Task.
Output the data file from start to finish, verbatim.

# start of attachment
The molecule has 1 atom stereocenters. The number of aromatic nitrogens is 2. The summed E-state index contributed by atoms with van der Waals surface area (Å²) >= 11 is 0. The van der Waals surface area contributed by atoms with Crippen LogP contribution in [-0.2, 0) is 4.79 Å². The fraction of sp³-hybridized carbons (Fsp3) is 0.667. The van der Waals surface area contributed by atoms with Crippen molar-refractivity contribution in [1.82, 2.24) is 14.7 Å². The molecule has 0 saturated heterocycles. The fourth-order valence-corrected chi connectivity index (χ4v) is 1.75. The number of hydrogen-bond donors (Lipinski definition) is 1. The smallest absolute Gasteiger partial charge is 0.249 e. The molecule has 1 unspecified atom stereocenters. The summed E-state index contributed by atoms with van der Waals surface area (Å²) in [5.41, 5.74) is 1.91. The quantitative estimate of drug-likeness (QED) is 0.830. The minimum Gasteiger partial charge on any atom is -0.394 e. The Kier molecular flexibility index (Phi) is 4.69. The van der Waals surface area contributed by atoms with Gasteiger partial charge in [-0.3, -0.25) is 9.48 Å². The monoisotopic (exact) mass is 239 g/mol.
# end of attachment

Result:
The molecule has 1 atom stereocenters. The number of aromatic nitrogens is 2. The summed E-state index contributed by atoms with van der Waals surface area (Å²) >= 11 is 0. The van der Waals surface area contributed by atoms with Crippen LogP contribution in [-0.2, 0) is 4.79 Å². The fraction of sp³-hybridized carbons (Fsp3) is 0.667. The van der Waals surface area contributed by atoms with Crippen molar-refractivity contribution in [1.82, 2.24) is 14.7 Å². The molecule has 0 saturated heterocycles. The fourth-order valence-corrected chi connectivity index (χ4v) is 1.75. The number of hydrogen-bond donors (Lipinski definition) is 1. The smallest absolute Gasteiger partial charge is 0.249 e. The molecule has 1 unspecified atom stereocenters. The summed E-state index contributed by atoms with van der Waals surface area (Å²) in [5.41, 5.74) is 1.91. The quantitative estimate of drug-likeness (QED) is 0.830. The minimum Gasteiger partial charge on any atom is -0.394 e. The Kier molecular flexibility index (Phi) is 4.69. The van der Waals surface area contributed by atoms with Gasteiger partial charge in [-0.3, -0.25) is 9.48 Å². The monoisotopic (exact) mass is 239 g/mol.